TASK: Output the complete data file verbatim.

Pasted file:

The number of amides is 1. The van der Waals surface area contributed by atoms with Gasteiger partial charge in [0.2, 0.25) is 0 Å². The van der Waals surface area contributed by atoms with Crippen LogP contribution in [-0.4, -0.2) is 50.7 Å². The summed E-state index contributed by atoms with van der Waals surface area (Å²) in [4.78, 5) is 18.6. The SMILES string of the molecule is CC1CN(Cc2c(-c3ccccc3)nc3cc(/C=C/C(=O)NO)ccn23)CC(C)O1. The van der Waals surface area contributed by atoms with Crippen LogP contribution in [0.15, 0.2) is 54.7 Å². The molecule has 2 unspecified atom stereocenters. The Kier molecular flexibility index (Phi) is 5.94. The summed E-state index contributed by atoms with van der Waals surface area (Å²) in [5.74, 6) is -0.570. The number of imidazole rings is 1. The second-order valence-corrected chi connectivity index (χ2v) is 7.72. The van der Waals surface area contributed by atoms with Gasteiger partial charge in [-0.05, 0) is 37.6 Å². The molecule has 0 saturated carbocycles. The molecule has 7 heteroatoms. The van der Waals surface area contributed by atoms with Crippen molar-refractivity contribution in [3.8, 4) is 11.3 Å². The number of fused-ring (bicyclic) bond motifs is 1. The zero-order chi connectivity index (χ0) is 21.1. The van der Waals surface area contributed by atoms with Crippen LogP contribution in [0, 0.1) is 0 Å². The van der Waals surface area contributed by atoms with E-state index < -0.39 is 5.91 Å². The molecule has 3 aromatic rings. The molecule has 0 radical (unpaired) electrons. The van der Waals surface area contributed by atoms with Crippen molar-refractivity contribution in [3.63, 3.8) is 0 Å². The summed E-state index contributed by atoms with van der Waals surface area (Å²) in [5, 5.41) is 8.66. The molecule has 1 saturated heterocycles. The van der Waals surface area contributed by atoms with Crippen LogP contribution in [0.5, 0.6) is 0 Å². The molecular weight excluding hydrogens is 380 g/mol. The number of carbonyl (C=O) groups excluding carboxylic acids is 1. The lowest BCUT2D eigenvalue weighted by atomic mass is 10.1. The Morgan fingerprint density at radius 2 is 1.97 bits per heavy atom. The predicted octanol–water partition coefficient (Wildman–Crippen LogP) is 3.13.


The number of amides is 1. The van der Waals surface area contributed by atoms with Gasteiger partial charge in [0.2, 0.25) is 0 Å². The van der Waals surface area contributed by atoms with Crippen LogP contribution in [-0.4, -0.2) is 50.7 Å². The summed E-state index contributed by atoms with van der Waals surface area (Å²) in [4.78, 5) is 18.6. The SMILES string of the molecule is CC1CN(Cc2c(-c3ccccc3)nc3cc(/C=C/C(=O)NO)ccn23)CC(C)O1. The van der Waals surface area contributed by atoms with Crippen LogP contribution in [0.15, 0.2) is 54.7 Å². The molecule has 2 unspecified atom stereocenters. The Kier molecular flexibility index (Phi) is 5.94. The summed E-state index contributed by atoms with van der Waals surface area (Å²) in [5.74, 6) is -0.570. The number of imidazole rings is 1. The second-order valence-corrected chi connectivity index (χ2v) is 7.72. The van der Waals surface area contributed by atoms with Gasteiger partial charge in [-0.05, 0) is 37.6 Å². The molecule has 0 saturated carbocycles. The molecule has 7 heteroatoms. The van der Waals surface area contributed by atoms with Crippen molar-refractivity contribution in [3.8, 4) is 11.3 Å². The number of fused-ring (bicyclic) bond motifs is 1. The zero-order chi connectivity index (χ0) is 21.1. The van der Waals surface area contributed by atoms with Crippen LogP contribution in [0, 0.1) is 0 Å². The van der Waals surface area contributed by atoms with E-state index < -0.39 is 5.91 Å². The molecule has 3 aromatic rings. The molecule has 0 radical (unpaired) electrons. The van der Waals surface area contributed by atoms with Crippen molar-refractivity contribution in [3.63, 3.8) is 0 Å². The summed E-state index contributed by atoms with van der Waals surface area (Å²) in [5, 5.41) is 8.66. The molecule has 1 saturated heterocycles. The van der Waals surface area contributed by atoms with Crippen LogP contribution in [0.5, 0.6) is 0 Å². The molecular weight excluding hydrogens is 380 g/mol. The number of carbonyl (C=O) groups excluding carboxylic acids is 1. The lowest BCUT2D eigenvalue weighted by atomic mass is 10.1. The Morgan fingerprint density at radius 2 is 1.97 bits per heavy atom. The predicted octanol–water partition coefficient (Wildman–Crippen LogP) is 3.13.